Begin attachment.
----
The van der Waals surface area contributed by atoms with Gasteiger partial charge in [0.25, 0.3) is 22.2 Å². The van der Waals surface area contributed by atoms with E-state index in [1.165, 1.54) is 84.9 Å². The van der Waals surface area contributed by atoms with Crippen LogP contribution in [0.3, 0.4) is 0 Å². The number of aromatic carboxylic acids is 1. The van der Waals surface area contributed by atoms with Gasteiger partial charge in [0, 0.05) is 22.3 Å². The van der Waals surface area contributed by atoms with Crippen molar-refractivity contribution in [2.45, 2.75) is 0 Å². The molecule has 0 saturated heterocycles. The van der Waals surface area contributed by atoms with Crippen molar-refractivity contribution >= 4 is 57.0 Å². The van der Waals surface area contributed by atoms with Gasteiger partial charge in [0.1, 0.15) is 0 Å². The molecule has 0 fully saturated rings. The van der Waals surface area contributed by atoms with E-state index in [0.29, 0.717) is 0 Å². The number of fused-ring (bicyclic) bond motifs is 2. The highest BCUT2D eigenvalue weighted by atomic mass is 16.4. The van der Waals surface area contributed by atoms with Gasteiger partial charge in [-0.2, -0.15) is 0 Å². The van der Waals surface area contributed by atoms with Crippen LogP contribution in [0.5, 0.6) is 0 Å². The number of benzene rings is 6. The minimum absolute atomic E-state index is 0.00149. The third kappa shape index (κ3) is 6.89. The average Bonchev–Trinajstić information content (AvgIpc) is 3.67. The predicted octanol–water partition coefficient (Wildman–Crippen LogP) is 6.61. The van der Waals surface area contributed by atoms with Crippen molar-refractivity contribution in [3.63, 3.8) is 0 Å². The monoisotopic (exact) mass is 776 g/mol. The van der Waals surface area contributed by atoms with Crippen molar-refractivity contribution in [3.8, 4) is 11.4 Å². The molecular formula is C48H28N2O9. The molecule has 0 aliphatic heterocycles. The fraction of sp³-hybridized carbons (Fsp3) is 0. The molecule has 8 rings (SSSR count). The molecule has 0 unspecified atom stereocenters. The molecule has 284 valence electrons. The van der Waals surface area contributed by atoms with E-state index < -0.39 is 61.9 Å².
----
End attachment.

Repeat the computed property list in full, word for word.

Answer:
The van der Waals surface area contributed by atoms with Gasteiger partial charge in [0.25, 0.3) is 22.2 Å². The van der Waals surface area contributed by atoms with E-state index in [1.165, 1.54) is 84.9 Å². The van der Waals surface area contributed by atoms with Crippen LogP contribution in [0.3, 0.4) is 0 Å². The number of aromatic carboxylic acids is 1. The van der Waals surface area contributed by atoms with Gasteiger partial charge in [0, 0.05) is 22.3 Å². The van der Waals surface area contributed by atoms with Crippen molar-refractivity contribution in [2.45, 2.75) is 0 Å². The molecule has 0 saturated heterocycles. The van der Waals surface area contributed by atoms with Crippen molar-refractivity contribution >= 4 is 57.0 Å². The van der Waals surface area contributed by atoms with Gasteiger partial charge in [0.1, 0.15) is 0 Å². The molecule has 0 fully saturated rings. The van der Waals surface area contributed by atoms with E-state index in [0.29, 0.717) is 0 Å². The number of fused-ring (bicyclic) bond motifs is 2. The highest BCUT2D eigenvalue weighted by atomic mass is 16.4. The van der Waals surface area contributed by atoms with Gasteiger partial charge in [-0.2, -0.15) is 0 Å². The van der Waals surface area contributed by atoms with Crippen LogP contribution in [0.5, 0.6) is 0 Å². The number of benzene rings is 6. The minimum absolute atomic E-state index is 0.00149. The third kappa shape index (κ3) is 6.89. The average Bonchev–Trinajstić information content (AvgIpc) is 3.67. The predicted octanol–water partition coefficient (Wildman–Crippen LogP) is 6.61. The van der Waals surface area contributed by atoms with Crippen molar-refractivity contribution in [3.63, 3.8) is 0 Å². The monoisotopic (exact) mass is 776 g/mol. The van der Waals surface area contributed by atoms with Crippen molar-refractivity contribution in [3.8, 4) is 11.4 Å². The molecular formula is C48H28N2O9. The molecule has 0 aliphatic heterocycles. The fraction of sp³-hybridized carbons (Fsp3) is 0. The molecule has 8 rings (SSSR count). The molecule has 0 unspecified atom stereocenters. The molecule has 284 valence electrons. The van der Waals surface area contributed by atoms with E-state index < -0.39 is 61.9 Å².